Article

Current concepts: Management of acute bleeding from a peptic ulcer

Department of Gastroenterology and Gastrointestinal Outcomes Unit, Rambam Health Care Campus and Rappaport Faculty of Medicine, Technion Israel Institute of Technology, Haifa, Israel.
New England Journal of Medicine (Impact Factor: 54.42). 09/2008; 359(9):928-37. DOI: 10.1056/NEJMra0706113
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    • "Discussion UGIB is a common cause of hospital visits and admissions, at a cost estimated as US$2.5 billion annually [Albeldawi et al. 2010]. It carries a mortality of up to 10% [Gralnek et al. 2008]. "
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    ABSTRACT: Upper gastrointestinal bleeding (UGIB) accounts for 400,000 hospital admissions in the US each year. Despite advances, mortality rates remain high and are estimated to be 5-10%. Early therapeutic endoscopy is widely recommended as a means of reducing morbidity and mortality. The Rockall and Blatchford scores are clinical scoring systems devised to assist in risk stratifying patients with UGIB. In a prior study we found that rapid live bedside video capsule endoscopy (VCE) utilizing Pillcam ESO(®) correctly identified patients with high-risk stigmata of bleeding seen on upper endoscopy. In this study, we compare the accuracy of the Rockall and Blatchford scores with Pillcam ESO(®) in predicting high-risk endoscopic stigmata. Pre-endoscopy Blatchford and Rockall scores were calculated for 25 patients (14 males, 11 females) presenting to the emergency room with acute UGIB. The average patient was 66 years of age. A total of 24 out of 25 patients underwent upper endoscopy within 24 hours. One patient did not undergo endoscopy due to clinical instability. The timing of endoscopy was based on clinical parameters in 12 patients, and on live view VCE with Pillcam ESO(®) in the other 13 patients. Positive VCE was defined as red blood, clot or coffee grounds. Mean Rockall and Blatchford scores for all 24 patients were compared to determine potential differences between high- and low-risk patients. Rockall and Blatchford scores were also compared with VCE findings. Of 24 patients, 13 had high-risk stigmata on upper endoscopy. The mean Rockall and Blatchford scores were 3 and 13, respectively. In the 11 patients without stigmata, the mean Rockall and Blatchford scores were 2 and 11, respectively. There was no statistically significant difference between the Blatchford scores of the two groups (95% confidence interval [CI] -5.1 to 1.3; p = 0.22). There was no statistically significant difference between the Rockall scores of the two groups (95% CI -2.3 to 0.3; p = 0.11). In the subgroup of 12 patients who underwent VCE prior to endoscopy, 8/12 had positive findings, which were all confirmed at endoscopy. All 4 patients with negative VCE had no high-risk stigmata at endoscopy. In emergency room patients with acute UGIB, neither the Rockall nor the Blatchford scores were able to differentiate high- and low-risk patients identified at endoscopy. Live view VCE, however, was accurate in predicting high-risk endoscopic stigmata, and may be better suited as a risk stratification tool. Additional studies with a larger cohort will be required to validate these findings.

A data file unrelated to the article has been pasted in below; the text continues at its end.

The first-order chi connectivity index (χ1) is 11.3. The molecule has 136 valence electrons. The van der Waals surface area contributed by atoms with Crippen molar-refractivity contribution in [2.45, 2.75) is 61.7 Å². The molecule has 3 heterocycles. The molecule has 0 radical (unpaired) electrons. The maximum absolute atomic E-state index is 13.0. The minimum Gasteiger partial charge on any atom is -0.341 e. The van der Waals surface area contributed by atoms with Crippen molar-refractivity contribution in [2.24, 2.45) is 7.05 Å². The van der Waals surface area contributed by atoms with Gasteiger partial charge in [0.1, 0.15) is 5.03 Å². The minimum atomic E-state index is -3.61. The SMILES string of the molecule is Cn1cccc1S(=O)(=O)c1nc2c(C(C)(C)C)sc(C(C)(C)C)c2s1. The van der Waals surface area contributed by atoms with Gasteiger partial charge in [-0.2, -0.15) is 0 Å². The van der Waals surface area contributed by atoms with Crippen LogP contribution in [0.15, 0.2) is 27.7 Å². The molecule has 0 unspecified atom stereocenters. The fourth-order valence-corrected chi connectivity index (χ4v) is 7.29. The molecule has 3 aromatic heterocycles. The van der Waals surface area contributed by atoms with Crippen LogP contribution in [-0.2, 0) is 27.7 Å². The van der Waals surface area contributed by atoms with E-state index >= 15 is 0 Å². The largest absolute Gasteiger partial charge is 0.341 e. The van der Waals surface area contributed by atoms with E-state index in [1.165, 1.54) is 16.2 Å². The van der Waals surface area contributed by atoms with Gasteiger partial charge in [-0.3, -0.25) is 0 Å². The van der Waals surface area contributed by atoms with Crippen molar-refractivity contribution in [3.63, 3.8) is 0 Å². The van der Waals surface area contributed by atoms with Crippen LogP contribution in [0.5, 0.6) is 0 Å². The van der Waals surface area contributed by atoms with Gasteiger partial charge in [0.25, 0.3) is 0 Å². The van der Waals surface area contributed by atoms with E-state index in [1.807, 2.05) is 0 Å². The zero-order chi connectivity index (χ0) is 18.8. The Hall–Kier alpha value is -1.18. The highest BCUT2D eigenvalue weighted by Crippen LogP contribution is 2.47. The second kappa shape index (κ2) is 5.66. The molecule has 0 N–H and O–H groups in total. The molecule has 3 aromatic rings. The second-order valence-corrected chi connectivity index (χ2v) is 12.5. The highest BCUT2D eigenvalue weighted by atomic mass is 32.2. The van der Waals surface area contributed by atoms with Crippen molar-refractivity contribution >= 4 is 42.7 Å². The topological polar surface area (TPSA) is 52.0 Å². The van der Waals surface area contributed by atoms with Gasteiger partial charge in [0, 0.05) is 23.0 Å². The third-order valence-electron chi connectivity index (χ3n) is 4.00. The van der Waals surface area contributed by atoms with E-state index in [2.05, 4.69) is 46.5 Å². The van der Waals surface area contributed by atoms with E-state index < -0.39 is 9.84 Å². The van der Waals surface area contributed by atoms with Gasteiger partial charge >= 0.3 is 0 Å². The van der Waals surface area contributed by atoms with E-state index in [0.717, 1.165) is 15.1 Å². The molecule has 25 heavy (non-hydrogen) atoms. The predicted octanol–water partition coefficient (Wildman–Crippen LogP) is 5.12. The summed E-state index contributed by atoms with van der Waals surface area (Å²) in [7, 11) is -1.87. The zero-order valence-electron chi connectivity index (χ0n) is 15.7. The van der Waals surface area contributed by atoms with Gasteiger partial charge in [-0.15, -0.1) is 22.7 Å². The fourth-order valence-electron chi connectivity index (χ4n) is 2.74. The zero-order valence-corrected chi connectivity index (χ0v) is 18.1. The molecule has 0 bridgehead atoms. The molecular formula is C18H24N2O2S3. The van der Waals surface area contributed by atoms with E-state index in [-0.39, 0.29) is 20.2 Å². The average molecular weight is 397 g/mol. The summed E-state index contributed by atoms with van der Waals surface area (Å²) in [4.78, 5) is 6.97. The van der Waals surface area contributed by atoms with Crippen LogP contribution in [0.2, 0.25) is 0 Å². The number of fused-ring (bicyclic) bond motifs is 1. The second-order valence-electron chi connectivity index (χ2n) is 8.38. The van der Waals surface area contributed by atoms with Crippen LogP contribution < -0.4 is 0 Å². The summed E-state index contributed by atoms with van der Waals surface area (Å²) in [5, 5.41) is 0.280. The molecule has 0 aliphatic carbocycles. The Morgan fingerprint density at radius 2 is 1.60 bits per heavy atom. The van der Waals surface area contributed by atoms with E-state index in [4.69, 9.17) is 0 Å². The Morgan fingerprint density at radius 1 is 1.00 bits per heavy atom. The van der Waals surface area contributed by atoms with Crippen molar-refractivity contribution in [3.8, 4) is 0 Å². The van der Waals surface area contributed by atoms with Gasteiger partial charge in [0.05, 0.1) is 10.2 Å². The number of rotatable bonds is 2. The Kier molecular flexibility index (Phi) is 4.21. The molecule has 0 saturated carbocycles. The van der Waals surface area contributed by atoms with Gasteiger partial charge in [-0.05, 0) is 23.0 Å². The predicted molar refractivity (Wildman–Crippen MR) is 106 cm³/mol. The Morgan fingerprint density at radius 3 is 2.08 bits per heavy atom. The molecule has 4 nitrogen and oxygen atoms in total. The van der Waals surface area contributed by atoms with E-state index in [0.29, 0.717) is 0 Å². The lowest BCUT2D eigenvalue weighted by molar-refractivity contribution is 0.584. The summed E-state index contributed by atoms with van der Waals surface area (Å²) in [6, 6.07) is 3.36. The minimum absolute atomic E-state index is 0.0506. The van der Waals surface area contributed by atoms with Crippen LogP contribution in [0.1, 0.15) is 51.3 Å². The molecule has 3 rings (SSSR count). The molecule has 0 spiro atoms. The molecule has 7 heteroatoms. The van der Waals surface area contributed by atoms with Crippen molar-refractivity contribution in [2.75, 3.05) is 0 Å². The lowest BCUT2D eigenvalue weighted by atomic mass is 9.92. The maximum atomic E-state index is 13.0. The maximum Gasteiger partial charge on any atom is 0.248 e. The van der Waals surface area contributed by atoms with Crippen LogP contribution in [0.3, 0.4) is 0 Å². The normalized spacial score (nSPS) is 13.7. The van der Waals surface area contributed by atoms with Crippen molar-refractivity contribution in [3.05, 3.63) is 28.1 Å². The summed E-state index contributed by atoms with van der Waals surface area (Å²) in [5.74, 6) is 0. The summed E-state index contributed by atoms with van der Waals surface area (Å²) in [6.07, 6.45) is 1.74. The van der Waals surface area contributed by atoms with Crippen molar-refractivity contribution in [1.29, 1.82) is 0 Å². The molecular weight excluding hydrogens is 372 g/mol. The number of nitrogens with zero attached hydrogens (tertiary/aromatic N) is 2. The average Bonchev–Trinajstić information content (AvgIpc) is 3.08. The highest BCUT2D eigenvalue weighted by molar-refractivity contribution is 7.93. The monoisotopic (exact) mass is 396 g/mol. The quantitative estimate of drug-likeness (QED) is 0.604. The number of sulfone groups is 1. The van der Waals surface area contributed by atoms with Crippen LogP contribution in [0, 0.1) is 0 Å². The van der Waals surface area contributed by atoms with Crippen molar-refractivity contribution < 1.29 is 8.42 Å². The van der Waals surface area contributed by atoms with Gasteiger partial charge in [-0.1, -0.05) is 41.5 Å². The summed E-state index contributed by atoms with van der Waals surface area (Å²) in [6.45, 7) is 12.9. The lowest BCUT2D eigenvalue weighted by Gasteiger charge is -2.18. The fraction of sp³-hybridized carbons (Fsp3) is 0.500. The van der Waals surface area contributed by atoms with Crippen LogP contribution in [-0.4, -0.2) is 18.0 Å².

Therapeutic Advances in Gastroenterology 05/2013; 6(3):193-8. DOI:10.1177/1756283X13481020
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    • "Renal function was evaluated by estimated glomerular filtration rate calculated using the 4-variable Modification of Diet in Renal Disease Study equations and classified according to the K/DOQI Clinical Practice Guidelines for Chronic Kidney Disease [15]. High-risk ulcers were defined as Forrest grade higher or equal to 2b [3]. Rebleeding was defined as new onset of hematemesis, coffee-ground vomitus, or hematochezia, with an increasing pulse rate >110 beats/min and decreasing blood pressure below 90 mmHg after a 24-hour period of stable vital signs and hematocrit following endoscopic treatment [11, 16–18]. "
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    ABSTRACT: Background and Study Aims. The optimal dose of intravenous proton-pump inhibitor (PPI) therapy for the prevention of peptic ulcer (PU) rebleeding remains controversial. This study aimed to understand the real world experiences in prescribing high-dose PPI and non-high-dose PPI for preventing rebleeding after endoscopic treatment of high-risk PU. Patients and Methods. A total of 220 subjects who received high-dose and non-high-dose pantoprazole for confirmed acute PU bleeding that were successfully treated endoscopically were enrolled. They were divided into rebleeding (n = 177) and non-rebleeding groups (n = 43). Randomized matching of the treatment-control group was performed. Patients were randomly selected for non-high-dose and high-dose PPI groups (n = 44 in each group). Results. Univariate analysis showed, significant variables related to rebleeding were female, higher creatinine levels, and higher Rockall scores (≧6). Before case-control matching, the high-dose PPI group had higher creatinine level, higher percentage of shock at presentation, and higher Rockall scores. After randomized treatment-control matching, no statistical differences were observed for rebleeding rates between the high-dose and non-high-dose groups after case-control matching. Conclusion. This study suggests that intravenous high-dose pantoprazole may not be superior to non-high-dose regimen in reducing rebleeding in high-risk peptic ulcer bleeding after successful endoscopic therapy.
    Gastroenterology Research and Practice 07/2012; 2012:858612. DOI:10.1155/2012/858612 · 1.75 Impact Factor
  • Acta Endoscopica 01/2014; DOI:10.1007/s10190-013-0331-3 · 0.16 Impact Factor
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